Air New Zealand should advise health services on how to improve data sharing, says academic
Health data systems researchers should work with New Zealand’s award-winning national airline to develop more efficient technology systems to deal with the Covid-19 crisis, a University of Otago academic has said.
Robin Gauld, co-director of the university’s centre for health systems and technology, said that Air New Zealand’s expertise in developing a mobile phone app to coordinate travel information could be “put to good use” to improve data-sharing systems for national health services.
Air New Zealand was recently named by a global aviation industry panel as 2020 airline of the year. Its mobile app allows travellers to book, share and update flight information and to use their mobile phone as a boarding pass.
Gauld said that a similar system could be used to modernise NZ’s flawed and uncoordinated health data management system.
He said the coronavirus pandemic had caused a rapid shift to online and phone consultations for patients but that there was inadequate data management to support these changes.
“Information systems are in a sorry state. There are multiple, parallel legacy systems, a lack of system architecture—liken this to building a house with no designer or multiple competing designers—and inability to easily share data across the country or between different services,” he said in a university statement.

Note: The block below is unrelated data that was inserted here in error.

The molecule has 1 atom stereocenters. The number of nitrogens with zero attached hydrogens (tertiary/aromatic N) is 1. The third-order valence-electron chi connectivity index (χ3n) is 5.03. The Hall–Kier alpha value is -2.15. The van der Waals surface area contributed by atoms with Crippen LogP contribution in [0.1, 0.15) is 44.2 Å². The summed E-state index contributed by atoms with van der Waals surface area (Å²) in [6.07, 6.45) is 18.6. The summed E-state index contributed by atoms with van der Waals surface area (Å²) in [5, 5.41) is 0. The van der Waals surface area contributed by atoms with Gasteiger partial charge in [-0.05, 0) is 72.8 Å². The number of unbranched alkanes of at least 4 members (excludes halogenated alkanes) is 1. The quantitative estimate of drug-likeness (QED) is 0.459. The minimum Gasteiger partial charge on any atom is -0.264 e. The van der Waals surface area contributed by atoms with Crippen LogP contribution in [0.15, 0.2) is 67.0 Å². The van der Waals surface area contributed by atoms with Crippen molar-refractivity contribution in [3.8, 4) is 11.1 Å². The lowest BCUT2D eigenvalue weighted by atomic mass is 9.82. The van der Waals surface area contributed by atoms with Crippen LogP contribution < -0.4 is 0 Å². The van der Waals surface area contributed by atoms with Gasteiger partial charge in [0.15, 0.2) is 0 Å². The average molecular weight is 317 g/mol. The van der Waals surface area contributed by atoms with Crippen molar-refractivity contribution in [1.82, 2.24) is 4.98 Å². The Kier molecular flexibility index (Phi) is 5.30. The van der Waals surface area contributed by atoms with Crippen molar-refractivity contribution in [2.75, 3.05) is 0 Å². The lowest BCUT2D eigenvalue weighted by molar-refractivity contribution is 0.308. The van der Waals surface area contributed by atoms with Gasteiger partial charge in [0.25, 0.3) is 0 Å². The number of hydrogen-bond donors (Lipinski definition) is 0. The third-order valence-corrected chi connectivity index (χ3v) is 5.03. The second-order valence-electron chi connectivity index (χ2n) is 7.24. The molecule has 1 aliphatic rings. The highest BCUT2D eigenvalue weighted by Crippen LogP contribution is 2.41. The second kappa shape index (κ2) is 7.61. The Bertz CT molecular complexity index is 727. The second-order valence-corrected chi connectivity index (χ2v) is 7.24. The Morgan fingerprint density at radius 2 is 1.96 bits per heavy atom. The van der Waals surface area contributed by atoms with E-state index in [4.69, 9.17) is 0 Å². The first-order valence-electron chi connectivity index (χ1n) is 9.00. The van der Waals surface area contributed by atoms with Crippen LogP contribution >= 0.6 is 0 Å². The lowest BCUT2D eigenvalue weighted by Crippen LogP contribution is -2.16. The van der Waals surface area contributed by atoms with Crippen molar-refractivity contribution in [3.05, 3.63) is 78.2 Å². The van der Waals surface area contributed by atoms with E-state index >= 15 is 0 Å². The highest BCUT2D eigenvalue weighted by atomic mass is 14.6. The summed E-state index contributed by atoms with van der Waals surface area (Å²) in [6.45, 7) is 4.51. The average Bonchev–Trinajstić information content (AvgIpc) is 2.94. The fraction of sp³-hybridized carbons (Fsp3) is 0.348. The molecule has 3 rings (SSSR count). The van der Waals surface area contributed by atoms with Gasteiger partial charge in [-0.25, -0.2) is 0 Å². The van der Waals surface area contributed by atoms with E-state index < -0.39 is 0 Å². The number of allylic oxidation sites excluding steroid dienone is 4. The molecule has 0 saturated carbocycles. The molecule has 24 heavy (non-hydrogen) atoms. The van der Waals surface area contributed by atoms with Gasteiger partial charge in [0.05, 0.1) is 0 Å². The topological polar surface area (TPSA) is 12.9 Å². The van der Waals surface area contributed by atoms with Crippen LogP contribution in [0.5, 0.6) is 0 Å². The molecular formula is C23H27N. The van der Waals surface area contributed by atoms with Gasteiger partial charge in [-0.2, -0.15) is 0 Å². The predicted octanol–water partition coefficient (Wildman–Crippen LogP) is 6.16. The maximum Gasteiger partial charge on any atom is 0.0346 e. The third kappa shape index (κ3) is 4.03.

“Patients mostly have limited ability to understand and navigate the health system using technology and Covid-19 has revealed the urgent need to rectify the situation.”
Gauld has suggested that national health services and researchers should work with the airline to develop a national health information system that can respond more rapidly to Covid-19 data.
“Air New Zealand has led the world with its app, aimed at linking services and schedules, with information available to passengers and Air New Zealand in real time,” he said.
“This unfortunate downtime for the airline provides an opportunity to procure the assistance of their IT, logistics and scheduling teams for the health sector. While they would likely be aghast at what they find, with will and backing, they could bring to health what they have achieved with air travel.”